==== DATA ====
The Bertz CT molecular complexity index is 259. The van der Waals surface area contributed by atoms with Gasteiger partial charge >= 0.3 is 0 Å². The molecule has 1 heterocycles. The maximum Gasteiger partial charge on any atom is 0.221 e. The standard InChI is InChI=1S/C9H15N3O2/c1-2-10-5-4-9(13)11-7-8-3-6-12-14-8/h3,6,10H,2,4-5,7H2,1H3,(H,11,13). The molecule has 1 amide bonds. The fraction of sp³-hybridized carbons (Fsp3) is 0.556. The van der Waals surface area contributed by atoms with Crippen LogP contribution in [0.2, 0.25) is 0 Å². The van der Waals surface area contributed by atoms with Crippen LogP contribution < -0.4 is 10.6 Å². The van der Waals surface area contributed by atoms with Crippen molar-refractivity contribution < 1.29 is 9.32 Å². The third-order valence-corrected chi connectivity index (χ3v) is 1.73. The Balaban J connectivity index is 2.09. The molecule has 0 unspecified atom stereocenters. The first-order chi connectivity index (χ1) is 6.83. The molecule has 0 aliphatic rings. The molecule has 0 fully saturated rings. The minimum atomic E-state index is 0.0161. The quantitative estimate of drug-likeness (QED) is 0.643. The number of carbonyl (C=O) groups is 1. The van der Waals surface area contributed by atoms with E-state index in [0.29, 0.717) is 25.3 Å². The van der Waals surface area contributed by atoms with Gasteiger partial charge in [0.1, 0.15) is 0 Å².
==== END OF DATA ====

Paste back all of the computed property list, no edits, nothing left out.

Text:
The Bertz CT molecular complexity index is 259. The van der Waals surface area contributed by atoms with Gasteiger partial charge >= 0.3 is 0 Å². The molecule has 1 heterocycles. The maximum Gasteiger partial charge on any atom is 0.221 e. The standard InChI is InChI=1S/C9H15N3O2/c1-2-10-5-4-9(13)11-7-8-3-6-12-14-8/h3,6,10H,2,4-5,7H2,1H3,(H,11,13). The molecule has 1 amide bonds. The fraction of sp³-hybridized carbons (Fsp3) is 0.556. The van der Waals surface area contributed by atoms with Crippen LogP contribution in [0.2, 0.25) is 0 Å². The van der Waals surface area contributed by atoms with Crippen LogP contribution < -0.4 is 10.6 Å². The van der Waals surface area contributed by atoms with Crippen molar-refractivity contribution < 1.29 is 9.32 Å². The third-order valence-corrected chi connectivity index (χ3v) is 1.73. The Balaban J connectivity index is 2.09. The molecule has 0 unspecified atom stereocenters. The first-order chi connectivity index (χ1) is 6.83. The molecule has 0 aliphatic rings. The molecule has 0 fully saturated rings. The minimum atomic E-state index is 0.0161. The quantitative estimate of drug-likeness (QED) is 0.643. The number of carbonyl (C=O) groups is 1. The van der Waals surface area contributed by atoms with E-state index in [0.29, 0.717) is 25.3 Å². The van der Waals surface area contributed by atoms with Gasteiger partial charge in [0.1, 0.15) is 0 Å².